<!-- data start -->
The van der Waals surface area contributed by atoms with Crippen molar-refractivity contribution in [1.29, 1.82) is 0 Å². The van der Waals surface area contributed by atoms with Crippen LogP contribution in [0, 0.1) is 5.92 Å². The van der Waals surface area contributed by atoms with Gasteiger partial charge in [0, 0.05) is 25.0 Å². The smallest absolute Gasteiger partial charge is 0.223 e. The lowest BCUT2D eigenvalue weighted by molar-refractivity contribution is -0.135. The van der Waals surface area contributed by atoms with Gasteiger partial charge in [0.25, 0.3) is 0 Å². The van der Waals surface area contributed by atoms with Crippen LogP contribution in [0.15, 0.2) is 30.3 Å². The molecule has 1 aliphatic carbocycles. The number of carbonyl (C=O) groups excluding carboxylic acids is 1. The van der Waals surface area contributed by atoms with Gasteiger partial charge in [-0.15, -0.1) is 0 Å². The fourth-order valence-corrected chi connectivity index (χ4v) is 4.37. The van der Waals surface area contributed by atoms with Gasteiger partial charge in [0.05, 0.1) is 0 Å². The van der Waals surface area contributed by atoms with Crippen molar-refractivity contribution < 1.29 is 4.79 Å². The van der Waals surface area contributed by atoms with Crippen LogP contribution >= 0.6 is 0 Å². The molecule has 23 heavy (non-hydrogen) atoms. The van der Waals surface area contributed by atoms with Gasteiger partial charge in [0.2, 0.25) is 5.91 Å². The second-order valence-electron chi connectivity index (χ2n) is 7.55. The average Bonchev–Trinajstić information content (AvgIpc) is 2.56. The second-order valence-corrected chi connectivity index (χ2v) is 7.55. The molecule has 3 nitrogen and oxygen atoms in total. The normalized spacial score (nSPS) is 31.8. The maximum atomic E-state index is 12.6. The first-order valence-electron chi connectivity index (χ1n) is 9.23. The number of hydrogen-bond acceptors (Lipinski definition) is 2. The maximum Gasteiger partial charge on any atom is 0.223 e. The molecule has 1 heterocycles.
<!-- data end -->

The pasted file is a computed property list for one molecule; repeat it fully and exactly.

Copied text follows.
The van der Waals surface area contributed by atoms with Crippen molar-refractivity contribution in [1.29, 1.82) is 0 Å². The van der Waals surface area contributed by atoms with Crippen LogP contribution in [0, 0.1) is 5.92 Å². The van der Waals surface area contributed by atoms with Gasteiger partial charge in [0, 0.05) is 25.0 Å². The smallest absolute Gasteiger partial charge is 0.223 e. The lowest BCUT2D eigenvalue weighted by molar-refractivity contribution is -0.135. The van der Waals surface area contributed by atoms with Gasteiger partial charge in [0.25, 0.3) is 0 Å². The van der Waals surface area contributed by atoms with Crippen LogP contribution in [0.15, 0.2) is 30.3 Å². The molecule has 1 aliphatic carbocycles. The number of carbonyl (C=O) groups excluding carboxylic acids is 1. The van der Waals surface area contributed by atoms with Gasteiger partial charge in [-0.15, -0.1) is 0 Å². The fourth-order valence-corrected chi connectivity index (χ4v) is 4.37. The van der Waals surface area contributed by atoms with Gasteiger partial charge in [0.05, 0.1) is 0 Å². The van der Waals surface area contributed by atoms with Crippen molar-refractivity contribution < 1.29 is 4.79 Å². The van der Waals surface area contributed by atoms with Crippen LogP contribution >= 0.6 is 0 Å². The molecule has 23 heavy (non-hydrogen) atoms. The van der Waals surface area contributed by atoms with Gasteiger partial charge in [0.2, 0.25) is 5.91 Å². The second-order valence-electron chi connectivity index (χ2n) is 7.55. The average Bonchev–Trinajstić information content (AvgIpc) is 2.56. The second-order valence-corrected chi connectivity index (χ2v) is 7.55. The molecule has 3 nitrogen and oxygen atoms in total. The normalized spacial score (nSPS) is 31.8. The maximum atomic E-state index is 12.6. The first-order valence-electron chi connectivity index (χ1n) is 9.23. The number of hydrogen-bond acceptors (Lipinski definition) is 2. The maximum Gasteiger partial charge on any atom is 0.223 e. The molecule has 1 heterocycles.